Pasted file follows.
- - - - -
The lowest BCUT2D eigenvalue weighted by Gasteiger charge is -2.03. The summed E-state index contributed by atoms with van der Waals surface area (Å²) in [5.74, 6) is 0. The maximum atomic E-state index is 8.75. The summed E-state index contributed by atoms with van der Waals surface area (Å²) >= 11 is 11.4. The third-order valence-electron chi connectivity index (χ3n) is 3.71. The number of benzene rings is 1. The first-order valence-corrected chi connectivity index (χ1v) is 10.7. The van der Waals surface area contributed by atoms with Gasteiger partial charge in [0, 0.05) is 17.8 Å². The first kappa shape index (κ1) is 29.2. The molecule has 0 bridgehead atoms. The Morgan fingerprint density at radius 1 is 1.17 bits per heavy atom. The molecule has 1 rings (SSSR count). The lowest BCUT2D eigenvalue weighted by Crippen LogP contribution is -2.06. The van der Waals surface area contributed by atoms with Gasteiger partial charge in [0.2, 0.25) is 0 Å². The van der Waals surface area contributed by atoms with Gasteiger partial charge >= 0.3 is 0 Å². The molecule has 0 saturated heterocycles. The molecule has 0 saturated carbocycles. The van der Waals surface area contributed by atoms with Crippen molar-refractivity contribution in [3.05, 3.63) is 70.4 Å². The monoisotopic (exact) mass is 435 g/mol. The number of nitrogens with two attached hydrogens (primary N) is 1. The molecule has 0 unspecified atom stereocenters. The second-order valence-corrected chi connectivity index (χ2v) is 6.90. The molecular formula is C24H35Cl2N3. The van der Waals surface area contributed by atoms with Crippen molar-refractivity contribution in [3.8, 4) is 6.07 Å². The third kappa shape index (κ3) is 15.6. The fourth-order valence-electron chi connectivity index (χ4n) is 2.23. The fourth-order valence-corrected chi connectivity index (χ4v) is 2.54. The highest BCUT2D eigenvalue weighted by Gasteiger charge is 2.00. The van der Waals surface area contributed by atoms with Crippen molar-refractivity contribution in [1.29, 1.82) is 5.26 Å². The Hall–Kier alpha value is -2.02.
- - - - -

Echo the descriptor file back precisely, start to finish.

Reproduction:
The lowest BCUT2D eigenvalue weighted by Gasteiger charge is -2.03. The summed E-state index contributed by atoms with van der Waals surface area (Å²) in [5.74, 6) is 0. The maximum atomic E-state index is 8.75. The summed E-state index contributed by atoms with van der Waals surface area (Å²) >= 11 is 11.4. The third-order valence-electron chi connectivity index (χ3n) is 3.71. The number of benzene rings is 1. The first-order valence-corrected chi connectivity index (χ1v) is 10.7. The van der Waals surface area contributed by atoms with Gasteiger partial charge in [0, 0.05) is 17.8 Å². The first kappa shape index (κ1) is 29.2. The molecule has 0 bridgehead atoms. The Morgan fingerprint density at radius 1 is 1.17 bits per heavy atom. The molecule has 1 rings (SSSR count). The lowest BCUT2D eigenvalue weighted by Crippen LogP contribution is -2.06. The van der Waals surface area contributed by atoms with Gasteiger partial charge in [0.2, 0.25) is 0 Å². The van der Waals surface area contributed by atoms with Gasteiger partial charge >= 0.3 is 0 Å². The molecule has 0 saturated heterocycles. The molecule has 0 saturated carbocycles. The van der Waals surface area contributed by atoms with Crippen molar-refractivity contribution in [3.05, 3.63) is 70.4 Å². The monoisotopic (exact) mass is 435 g/mol. The number of nitrogens with two attached hydrogens (primary N) is 1. The molecule has 0 unspecified atom stereocenters. The second-order valence-corrected chi connectivity index (χ2v) is 6.90. The molecular formula is C24H35Cl2N3. The van der Waals surface area contributed by atoms with Crippen molar-refractivity contribution in [3.8, 4) is 6.07 Å². The third kappa shape index (κ3) is 15.6. The fourth-order valence-electron chi connectivity index (χ4n) is 2.23. The fourth-order valence-corrected chi connectivity index (χ4v) is 2.54. The highest BCUT2D eigenvalue weighted by Gasteiger charge is 2.00. The van der Waals surface area contributed by atoms with Crippen molar-refractivity contribution in [1.29, 1.82) is 5.26 Å². The Hall–Kier alpha value is -2.02.